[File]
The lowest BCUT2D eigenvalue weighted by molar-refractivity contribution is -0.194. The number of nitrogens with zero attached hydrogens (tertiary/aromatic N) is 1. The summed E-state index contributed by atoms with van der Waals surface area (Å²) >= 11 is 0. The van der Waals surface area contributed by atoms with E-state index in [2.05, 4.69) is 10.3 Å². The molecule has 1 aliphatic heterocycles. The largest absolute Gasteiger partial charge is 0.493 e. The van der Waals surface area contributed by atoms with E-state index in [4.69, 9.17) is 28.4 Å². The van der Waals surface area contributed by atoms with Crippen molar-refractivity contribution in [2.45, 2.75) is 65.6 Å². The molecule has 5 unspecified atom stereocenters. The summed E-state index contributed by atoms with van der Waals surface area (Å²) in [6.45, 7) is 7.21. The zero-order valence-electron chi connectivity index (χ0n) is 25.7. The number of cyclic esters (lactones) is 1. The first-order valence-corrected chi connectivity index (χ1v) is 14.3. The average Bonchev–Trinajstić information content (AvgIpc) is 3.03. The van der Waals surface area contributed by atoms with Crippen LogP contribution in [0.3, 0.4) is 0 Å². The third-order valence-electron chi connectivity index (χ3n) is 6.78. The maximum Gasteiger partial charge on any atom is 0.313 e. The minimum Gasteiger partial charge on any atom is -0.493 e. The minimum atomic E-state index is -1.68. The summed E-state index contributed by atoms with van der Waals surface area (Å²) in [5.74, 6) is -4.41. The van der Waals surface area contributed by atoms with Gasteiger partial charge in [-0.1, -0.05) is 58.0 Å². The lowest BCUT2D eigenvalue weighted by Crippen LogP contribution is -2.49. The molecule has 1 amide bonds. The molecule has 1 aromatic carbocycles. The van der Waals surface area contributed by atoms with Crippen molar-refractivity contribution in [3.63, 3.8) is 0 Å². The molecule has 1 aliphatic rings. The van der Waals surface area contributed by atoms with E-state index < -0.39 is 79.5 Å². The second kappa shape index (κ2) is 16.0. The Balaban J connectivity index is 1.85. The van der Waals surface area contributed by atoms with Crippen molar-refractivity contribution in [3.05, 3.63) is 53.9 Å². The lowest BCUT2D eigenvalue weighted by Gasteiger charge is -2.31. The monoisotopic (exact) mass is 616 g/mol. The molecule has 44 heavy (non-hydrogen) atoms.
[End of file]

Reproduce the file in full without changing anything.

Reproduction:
The lowest BCUT2D eigenvalue weighted by molar-refractivity contribution is -0.194. The number of nitrogens with zero attached hydrogens (tertiary/aromatic N) is 1. The summed E-state index contributed by atoms with van der Waals surface area (Å²) >= 11 is 0. The van der Waals surface area contributed by atoms with E-state index in [2.05, 4.69) is 10.3 Å². The molecule has 1 aliphatic heterocycles. The largest absolute Gasteiger partial charge is 0.493 e. The van der Waals surface area contributed by atoms with E-state index in [4.69, 9.17) is 28.4 Å². The van der Waals surface area contributed by atoms with Crippen molar-refractivity contribution in [2.45, 2.75) is 65.6 Å². The molecule has 5 unspecified atom stereocenters. The summed E-state index contributed by atoms with van der Waals surface area (Å²) in [6.45, 7) is 7.21. The zero-order valence-electron chi connectivity index (χ0n) is 25.7. The number of cyclic esters (lactones) is 1. The first-order valence-corrected chi connectivity index (χ1v) is 14.3. The average Bonchev–Trinajstić information content (AvgIpc) is 3.03. The van der Waals surface area contributed by atoms with Crippen LogP contribution in [0.3, 0.4) is 0 Å². The third-order valence-electron chi connectivity index (χ3n) is 6.78. The maximum Gasteiger partial charge on any atom is 0.313 e. The minimum Gasteiger partial charge on any atom is -0.493 e. The minimum atomic E-state index is -1.68. The summed E-state index contributed by atoms with van der Waals surface area (Å²) in [5.74, 6) is -4.41. The van der Waals surface area contributed by atoms with Gasteiger partial charge in [-0.1, -0.05) is 58.0 Å². The lowest BCUT2D eigenvalue weighted by Crippen LogP contribution is -2.49. The molecule has 1 amide bonds. The molecule has 1 aromatic carbocycles. The van der Waals surface area contributed by atoms with Crippen molar-refractivity contribution in [3.63, 3.8) is 0 Å². The molecule has 1 aliphatic rings. The van der Waals surface area contributed by atoms with E-state index < -0.39 is 79.5 Å². The second kappa shape index (κ2) is 16.0. The Balaban J connectivity index is 1.85. The van der Waals surface area contributed by atoms with Crippen molar-refractivity contribution in [3.05, 3.63) is 53.9 Å². The lowest BCUT2D eigenvalue weighted by Gasteiger charge is -2.31. The monoisotopic (exact) mass is 616 g/mol. The molecule has 44 heavy (non-hydrogen) atoms.